Understated and out there, Portishead’s Third casually traverses a slightly bizarre soundscape, with great success. The album begins quietly but confidently with the only song I know that just stops, mid-bar. Silence is well into its stride when the sound is cut in full flow; I had to google it to check that my copy wasn’t broken.
Unexpected choices like this epitomise Third. After an opening half filled with relatively slow-paced tracks, We Carry On is an in-your-face blast of guitar that grabs your attention mid-album. Portishead follow this up with the folksy Deep Water, featuring a ukelele and barbershop-style backing harmonies. This is a somewhat surprising but not unwelcome break in a record that is somehow both very relaxed and very intense in its reverberating guitar and electronic strains.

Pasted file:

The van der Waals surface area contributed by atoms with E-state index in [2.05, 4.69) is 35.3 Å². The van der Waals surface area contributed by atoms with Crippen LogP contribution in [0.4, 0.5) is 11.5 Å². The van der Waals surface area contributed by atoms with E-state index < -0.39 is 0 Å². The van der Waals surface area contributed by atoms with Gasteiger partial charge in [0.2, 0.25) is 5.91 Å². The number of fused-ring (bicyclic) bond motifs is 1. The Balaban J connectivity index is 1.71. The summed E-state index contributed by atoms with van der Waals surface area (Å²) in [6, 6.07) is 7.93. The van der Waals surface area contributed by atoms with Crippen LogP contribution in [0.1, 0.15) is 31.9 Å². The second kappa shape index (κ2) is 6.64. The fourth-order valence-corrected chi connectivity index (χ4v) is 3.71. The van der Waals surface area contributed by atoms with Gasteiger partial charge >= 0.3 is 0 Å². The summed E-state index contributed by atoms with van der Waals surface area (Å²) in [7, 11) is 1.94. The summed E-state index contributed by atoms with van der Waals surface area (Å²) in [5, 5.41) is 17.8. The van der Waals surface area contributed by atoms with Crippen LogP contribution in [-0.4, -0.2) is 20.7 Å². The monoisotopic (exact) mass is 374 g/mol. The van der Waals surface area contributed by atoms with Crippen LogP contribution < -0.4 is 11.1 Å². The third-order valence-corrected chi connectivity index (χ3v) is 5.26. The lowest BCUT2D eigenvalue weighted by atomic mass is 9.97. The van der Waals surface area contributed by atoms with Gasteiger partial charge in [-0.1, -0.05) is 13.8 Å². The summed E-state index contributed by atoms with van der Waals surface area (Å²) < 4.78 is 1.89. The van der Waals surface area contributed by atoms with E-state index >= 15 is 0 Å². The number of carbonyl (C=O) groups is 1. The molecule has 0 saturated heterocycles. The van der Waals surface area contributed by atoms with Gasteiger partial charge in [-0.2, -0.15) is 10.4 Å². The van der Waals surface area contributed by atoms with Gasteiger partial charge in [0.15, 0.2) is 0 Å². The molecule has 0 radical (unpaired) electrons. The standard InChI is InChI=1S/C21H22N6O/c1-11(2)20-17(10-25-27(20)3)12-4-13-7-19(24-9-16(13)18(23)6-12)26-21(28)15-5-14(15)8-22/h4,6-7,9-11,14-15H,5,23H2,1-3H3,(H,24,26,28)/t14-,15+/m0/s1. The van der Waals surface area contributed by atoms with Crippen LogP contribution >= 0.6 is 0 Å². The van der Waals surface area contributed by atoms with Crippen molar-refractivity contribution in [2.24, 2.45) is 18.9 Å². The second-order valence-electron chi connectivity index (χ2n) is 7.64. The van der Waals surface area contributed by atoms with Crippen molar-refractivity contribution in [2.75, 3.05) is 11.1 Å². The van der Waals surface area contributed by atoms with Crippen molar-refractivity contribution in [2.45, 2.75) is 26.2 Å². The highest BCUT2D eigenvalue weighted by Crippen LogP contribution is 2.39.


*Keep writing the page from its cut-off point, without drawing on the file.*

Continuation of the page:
Third works very well as a whole album, which each newly odd track complimenting the last, but two of them deserve an honourable mention. Nylon Smile‘s pulsating vocals and rhythmic drumming is pleasurably hypnotic, and the gentle relentlessness of the music really enhances the haunting lyrics. At nearly 7 minutes, Small is the album’s longest track, but the journey from the calm acoustic beginning, through the gradually-building psychedelic central section and breathy vocal breakdown, into the marching drums and long abstract guitar finish sounds great to the end.
Third is a strange but enjoyable listen, and I look forward to hearing more of Portishead’s work next month!